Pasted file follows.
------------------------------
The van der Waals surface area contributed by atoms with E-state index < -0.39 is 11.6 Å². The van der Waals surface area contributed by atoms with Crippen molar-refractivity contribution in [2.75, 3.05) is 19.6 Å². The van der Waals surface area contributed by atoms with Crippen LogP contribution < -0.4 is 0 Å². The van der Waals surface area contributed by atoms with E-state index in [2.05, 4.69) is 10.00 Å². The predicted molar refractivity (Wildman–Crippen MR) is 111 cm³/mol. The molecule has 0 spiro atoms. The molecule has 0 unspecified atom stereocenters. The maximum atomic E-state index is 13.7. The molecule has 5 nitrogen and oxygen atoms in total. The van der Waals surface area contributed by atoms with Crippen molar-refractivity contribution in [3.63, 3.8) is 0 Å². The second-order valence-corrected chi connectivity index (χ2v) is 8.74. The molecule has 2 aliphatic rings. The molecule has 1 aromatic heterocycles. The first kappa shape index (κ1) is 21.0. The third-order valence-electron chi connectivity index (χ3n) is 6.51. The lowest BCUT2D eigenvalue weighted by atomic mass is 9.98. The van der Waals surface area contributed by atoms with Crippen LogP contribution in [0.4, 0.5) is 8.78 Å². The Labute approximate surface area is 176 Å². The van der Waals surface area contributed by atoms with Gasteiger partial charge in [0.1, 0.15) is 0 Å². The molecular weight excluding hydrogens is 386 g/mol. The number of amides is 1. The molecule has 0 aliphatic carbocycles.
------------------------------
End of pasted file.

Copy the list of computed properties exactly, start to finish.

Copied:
The van der Waals surface area contributed by atoms with E-state index < -0.39 is 11.6 Å². The van der Waals surface area contributed by atoms with Crippen molar-refractivity contribution in [2.75, 3.05) is 19.6 Å². The van der Waals surface area contributed by atoms with Crippen LogP contribution < -0.4 is 0 Å². The van der Waals surface area contributed by atoms with E-state index in [2.05, 4.69) is 10.00 Å². The predicted molar refractivity (Wildman–Crippen MR) is 111 cm³/mol. The molecule has 0 spiro atoms. The molecule has 0 unspecified atom stereocenters. The maximum atomic E-state index is 13.7. The molecule has 5 nitrogen and oxygen atoms in total. The van der Waals surface area contributed by atoms with Crippen molar-refractivity contribution in [3.63, 3.8) is 0 Å². The second-order valence-corrected chi connectivity index (χ2v) is 8.74. The molecule has 2 aliphatic rings. The molecule has 1 aromatic heterocycles. The first kappa shape index (κ1) is 21.0. The third-order valence-electron chi connectivity index (χ3n) is 6.51. The lowest BCUT2D eigenvalue weighted by atomic mass is 9.98. The van der Waals surface area contributed by atoms with Crippen LogP contribution in [0.4, 0.5) is 8.78 Å². The Labute approximate surface area is 176 Å². The van der Waals surface area contributed by atoms with Gasteiger partial charge in [0.1, 0.15) is 0 Å². The molecular weight excluding hydrogens is 386 g/mol. The number of amides is 1. The molecule has 0 aliphatic carbocycles.